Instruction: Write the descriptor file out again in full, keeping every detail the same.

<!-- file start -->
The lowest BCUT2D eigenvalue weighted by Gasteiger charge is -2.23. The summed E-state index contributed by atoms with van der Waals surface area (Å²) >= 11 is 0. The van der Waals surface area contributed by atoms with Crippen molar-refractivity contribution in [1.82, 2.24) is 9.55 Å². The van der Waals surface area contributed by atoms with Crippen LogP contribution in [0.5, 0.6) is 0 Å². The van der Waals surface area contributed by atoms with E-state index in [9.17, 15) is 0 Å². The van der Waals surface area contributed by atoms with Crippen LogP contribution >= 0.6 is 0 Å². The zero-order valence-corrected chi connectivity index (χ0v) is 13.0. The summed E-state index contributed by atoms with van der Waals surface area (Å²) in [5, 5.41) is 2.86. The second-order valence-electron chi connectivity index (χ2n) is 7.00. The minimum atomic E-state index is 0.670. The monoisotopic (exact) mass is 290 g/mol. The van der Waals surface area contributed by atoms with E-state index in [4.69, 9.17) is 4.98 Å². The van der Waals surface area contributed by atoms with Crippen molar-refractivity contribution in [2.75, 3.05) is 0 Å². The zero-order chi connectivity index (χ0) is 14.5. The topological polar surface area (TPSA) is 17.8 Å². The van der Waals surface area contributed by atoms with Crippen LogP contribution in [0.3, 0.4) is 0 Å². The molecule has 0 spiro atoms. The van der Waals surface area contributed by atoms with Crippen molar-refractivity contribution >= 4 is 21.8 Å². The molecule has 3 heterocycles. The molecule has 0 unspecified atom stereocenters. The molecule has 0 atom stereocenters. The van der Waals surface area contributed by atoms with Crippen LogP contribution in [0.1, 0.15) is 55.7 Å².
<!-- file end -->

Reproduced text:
The lowest BCUT2D eigenvalue weighted by Gasteiger charge is -2.23. The summed E-state index contributed by atoms with van der Waals surface area (Å²) >= 11 is 0. The van der Waals surface area contributed by atoms with Crippen molar-refractivity contribution in [1.82, 2.24) is 9.55 Å². The van der Waals surface area contributed by atoms with Crippen LogP contribution in [0.5, 0.6) is 0 Å². The van der Waals surface area contributed by atoms with E-state index in [9.17, 15) is 0 Å². The van der Waals surface area contributed by atoms with Crippen LogP contribution >= 0.6 is 0 Å². The zero-order valence-corrected chi connectivity index (χ0v) is 13.0. The summed E-state index contributed by atoms with van der Waals surface area (Å²) in [5, 5.41) is 2.86. The second-order valence-electron chi connectivity index (χ2n) is 7.00. The minimum atomic E-state index is 0.670. The monoisotopic (exact) mass is 290 g/mol. The van der Waals surface area contributed by atoms with E-state index in [4.69, 9.17) is 4.98 Å². The van der Waals surface area contributed by atoms with Crippen molar-refractivity contribution in [2.75, 3.05) is 0 Å². The zero-order chi connectivity index (χ0) is 14.5. The topological polar surface area (TPSA) is 17.8 Å². The van der Waals surface area contributed by atoms with Crippen LogP contribution in [0.3, 0.4) is 0 Å². The molecule has 0 spiro atoms. The van der Waals surface area contributed by atoms with Crippen molar-refractivity contribution >= 4 is 21.8 Å². The molecule has 3 heterocycles. The molecule has 0 unspecified atom stereocenters. The molecule has 0 atom stereocenters. The van der Waals surface area contributed by atoms with Crippen LogP contribution in [0.1, 0.15) is 55.7 Å².